Daniel, Killer of Trees

For this post, I tried using the iTunes app Flora. It’s an app where you plant a tree and you have to stay on the app till the tree fully grows or you kill it, making you plant a tree all over again. The app is supposed to make you stay away from distracting sites by making you feel guilty about killing trees, but as you can see from the title of the post, I have killed many trees. So many trees.

Burnt Out

When I made this post, I was just overwhelmed. It was right before my Math midterm and I just could not focus on studying. With only an hour before my midterm, I needed something that will get me to focus. I tried researching how to get myself out of this burnt out state but most of what I found was to prevent yourself from getting burnt out. Things like managing your time wisely, exercising, eating healthy and so on, but I needed something immediate. The only helpful thing I did find was caffeine. I don’t drink coffee because I am super sensitive to caffeine so I tried getting a bottle of coke and it worked! I gave me the necessary amount of energy to take the midterm and then I just crashed. If you ever find yourself burnt out but have a deadline approaching soon, try drinking coke!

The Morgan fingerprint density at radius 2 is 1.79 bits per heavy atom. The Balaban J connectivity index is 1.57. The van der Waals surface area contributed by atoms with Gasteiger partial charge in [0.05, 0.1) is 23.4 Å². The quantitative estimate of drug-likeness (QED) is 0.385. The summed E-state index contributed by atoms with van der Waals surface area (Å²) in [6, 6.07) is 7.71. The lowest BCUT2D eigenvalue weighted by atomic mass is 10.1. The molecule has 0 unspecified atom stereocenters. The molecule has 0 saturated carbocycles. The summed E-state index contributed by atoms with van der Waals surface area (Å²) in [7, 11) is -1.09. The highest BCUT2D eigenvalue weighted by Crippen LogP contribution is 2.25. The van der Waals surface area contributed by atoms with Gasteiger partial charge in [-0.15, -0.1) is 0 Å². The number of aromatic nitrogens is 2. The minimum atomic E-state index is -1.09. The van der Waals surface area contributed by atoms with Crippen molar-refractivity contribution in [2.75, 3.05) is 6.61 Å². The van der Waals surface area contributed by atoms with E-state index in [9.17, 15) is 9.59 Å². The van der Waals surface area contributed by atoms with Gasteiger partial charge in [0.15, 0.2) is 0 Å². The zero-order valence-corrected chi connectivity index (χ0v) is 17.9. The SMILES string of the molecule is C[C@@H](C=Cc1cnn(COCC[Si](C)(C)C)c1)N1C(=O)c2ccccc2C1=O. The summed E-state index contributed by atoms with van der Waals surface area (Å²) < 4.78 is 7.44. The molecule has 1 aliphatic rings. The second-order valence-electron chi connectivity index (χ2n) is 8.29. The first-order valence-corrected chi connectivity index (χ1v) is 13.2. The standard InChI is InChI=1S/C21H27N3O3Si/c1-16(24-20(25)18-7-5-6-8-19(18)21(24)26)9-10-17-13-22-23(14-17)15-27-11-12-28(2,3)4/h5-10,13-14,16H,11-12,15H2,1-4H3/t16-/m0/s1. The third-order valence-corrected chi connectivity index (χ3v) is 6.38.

Trying not to freeze….

If you ever need something to do to relax or want to take a break, try going outside. There are many benefits of being out in nature. For me, personally, I like to get away from the noise of cars, constructions, and people. I like being out in nature by myself, listening to music or just listening to birds chirping and the snow crunching under my shoes. You don’t have to drive yourself to the middle of nowhere, just try going outside to a nearby park, walk your dog! You’d be surprised at what a little fresh air can do for you.